"I talked to Jack."
The blow-up wasn't unexpected, but Gibbs took perverse pleasure when DiNozzo still winced.
"Damn it, Tony, what the hell did you do that for?"
DiNozzo squared his shoulders and turned back to face his boss. "Would you have?"
"Well, there you go. That's why I did."
"It's a dislocated shoulder. He didn't need to know."
"Need to? No, probably not. Want to? Different story."
"DiNozzo . . ." Gibbs warned.
"Look, you want to be pissed at me, fine. But Jack's your father, and he cares about what happens to you. And whether you want to admit it or not, you could use a hand around here for a few days. Now, I'm more than happy to be the one to stick around and tie your shoelaces for you, but I know he's still feeling a bit out of sorts, and it would probably do him a world of good to be able to come here and feel like he's helping you out. And I know you're too damn stubborn to see that as a good thing, but it is. For both of you."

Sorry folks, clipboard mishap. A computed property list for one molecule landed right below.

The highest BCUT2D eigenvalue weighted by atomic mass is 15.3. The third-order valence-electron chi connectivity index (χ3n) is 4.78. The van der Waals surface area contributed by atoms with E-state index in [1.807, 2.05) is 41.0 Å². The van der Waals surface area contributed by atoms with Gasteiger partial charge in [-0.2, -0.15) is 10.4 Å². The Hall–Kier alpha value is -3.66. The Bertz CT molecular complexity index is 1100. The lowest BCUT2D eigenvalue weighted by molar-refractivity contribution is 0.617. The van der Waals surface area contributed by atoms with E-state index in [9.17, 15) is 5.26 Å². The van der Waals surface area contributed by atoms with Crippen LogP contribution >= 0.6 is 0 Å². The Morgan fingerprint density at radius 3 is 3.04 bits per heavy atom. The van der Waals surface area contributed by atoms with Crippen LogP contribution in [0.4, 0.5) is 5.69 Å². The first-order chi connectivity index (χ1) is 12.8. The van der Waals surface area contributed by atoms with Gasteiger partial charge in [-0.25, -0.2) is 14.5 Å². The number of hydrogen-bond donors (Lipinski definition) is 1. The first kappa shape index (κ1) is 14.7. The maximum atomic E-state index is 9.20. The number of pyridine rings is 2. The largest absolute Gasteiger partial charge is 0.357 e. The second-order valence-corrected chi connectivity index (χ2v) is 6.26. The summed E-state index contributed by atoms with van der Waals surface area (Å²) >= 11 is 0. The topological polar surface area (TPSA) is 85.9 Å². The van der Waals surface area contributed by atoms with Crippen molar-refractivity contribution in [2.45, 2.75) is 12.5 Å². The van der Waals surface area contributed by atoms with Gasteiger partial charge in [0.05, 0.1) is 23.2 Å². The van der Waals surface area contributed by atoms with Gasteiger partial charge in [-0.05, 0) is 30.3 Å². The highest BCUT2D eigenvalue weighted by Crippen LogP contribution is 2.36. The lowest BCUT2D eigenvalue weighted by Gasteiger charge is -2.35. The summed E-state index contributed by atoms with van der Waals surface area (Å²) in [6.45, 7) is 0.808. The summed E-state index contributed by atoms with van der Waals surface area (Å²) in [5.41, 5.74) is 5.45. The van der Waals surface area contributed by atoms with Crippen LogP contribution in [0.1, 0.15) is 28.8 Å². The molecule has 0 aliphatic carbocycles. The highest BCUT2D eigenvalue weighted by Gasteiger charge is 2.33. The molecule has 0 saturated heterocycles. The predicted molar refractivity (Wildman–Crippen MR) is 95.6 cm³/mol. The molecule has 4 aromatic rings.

Gibbs glared at the younger man. He'd known from the beginning that it would be a bad idea if DiNozzo ever got to meet his father. That was the exact reason he'd left Tony behind when he first went to Stillwater on that investigation last year. The younger agent had managed to get himself to town anyway on some flimsy excuse, and it had gone down exactly as Gibbs had feared. Jackson Gibbs had been every bit as interested in finding out more about Tony DiNozzo as Tony had been in finding out more about Gibbs' father. The two of them had hit it off like peas in a pod. The seal on the friendship had come as they were leaving, and Gibbs found Tony wearing one of his father's sweaters and looking like Christmas had come early.